Dividing time according to your priorities is notoriously difficult. A good place to start is to list the competitors for your time, and then to allocate priorities. Real-world pragmatics aside, which are most important?

You have listed: Paid Job, Building New Business, Domestic chores, Parenting thee children, Being in a band.

One technique to help with prioritizing it do do the old balloon test - you're in a sinking hot air balloon, and you need to lose weight or crash - what do you throw out first? (Even that's not usually easy - so think about the overall impact on your whole life of losing each thing. When coaching clients, I have a raft of other techniques which I apply depending on how the client behaves. I can't really cover that here, but anyway - the first thing out is your lowest priority).

Now keep throwing stuff out until one one thing is left. Now you have your prioritized list. Don't try to be too scientific - it's not possible to do this entirely analytically. Be content with a rough-cut answer.

Let's imagine you've prioritized them like this:

1. Parenting three children
2. Paid job
3. Being in a band
4. Building a new business
5. Domestic chores

You'll need to remember that you also need to sleep, eat, and so on, and you'll only be productive for maybe 70% of your up-time.

Now allocate a time budget to each item. The paid job may not be negotiable - you just have to be there, so in a sense that one's easy. Parenting - block out the must-dos (school run, child sitting). How much time to get traction on building a new business?

Again, these questions can be impossible to answer off the bat, but I can help. For example, to answer the business one - come at it from the other end. How would you feel if the new business was not earning penny one in a year? Six months? What is the final objective of the business? Keep testing your internal thinking by posing it questions.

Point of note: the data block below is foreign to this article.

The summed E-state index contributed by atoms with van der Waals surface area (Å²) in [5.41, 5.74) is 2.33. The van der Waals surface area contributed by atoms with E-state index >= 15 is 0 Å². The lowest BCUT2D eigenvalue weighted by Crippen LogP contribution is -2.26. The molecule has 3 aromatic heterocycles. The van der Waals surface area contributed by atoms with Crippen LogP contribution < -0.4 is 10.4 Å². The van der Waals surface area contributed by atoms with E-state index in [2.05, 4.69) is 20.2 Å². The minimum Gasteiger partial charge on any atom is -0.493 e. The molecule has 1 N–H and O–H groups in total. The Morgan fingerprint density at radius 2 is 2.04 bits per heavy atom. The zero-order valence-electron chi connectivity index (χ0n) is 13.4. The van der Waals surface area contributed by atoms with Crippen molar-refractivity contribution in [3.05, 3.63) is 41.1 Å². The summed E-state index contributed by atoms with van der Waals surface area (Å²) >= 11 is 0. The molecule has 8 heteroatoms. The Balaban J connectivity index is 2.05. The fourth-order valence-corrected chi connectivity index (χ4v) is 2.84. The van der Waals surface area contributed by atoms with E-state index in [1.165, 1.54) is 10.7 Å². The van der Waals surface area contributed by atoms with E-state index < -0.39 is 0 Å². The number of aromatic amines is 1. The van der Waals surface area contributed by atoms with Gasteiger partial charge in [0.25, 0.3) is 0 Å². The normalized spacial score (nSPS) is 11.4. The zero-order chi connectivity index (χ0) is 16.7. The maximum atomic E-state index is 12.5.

Anyway, when you complete this exercise, you'll have some kind of answer. But you may well HATE it!

In which case, you just learned something powerful. They say you can have anything you want, but you probably can't have everything you want. So face it. Horse trade. Be ready to let go of stuff you don't want to, at least for now. You can perhaps work smarter (automate, delegate or decimate) but you can't change the hours in the day or the laws of physics.

Now you have your time budget in theory but the world will wash it away in a trice unless you do stuff to make it stick. Run a diary. Book appointments with yourself and honour them as though they were meetings with your bank manager. That means saying "no" to lunch with a friend if you've got a meeting with yourself to push the business forward. This is where the tough get going, and the rest of us fail.

And that takes me to the last element of the framework: YOU. Your motivation, your stamina and your belief. Find ways to re-engage your actual life with your dream. Use Talismans (see my website). Stay fit. Sleep well. Hire a coach, dammit! :o)

Making big changes in our lives is intrinsically difficult, A, but these ideas should give you a huge leg up and I wish you well with them.

To your success!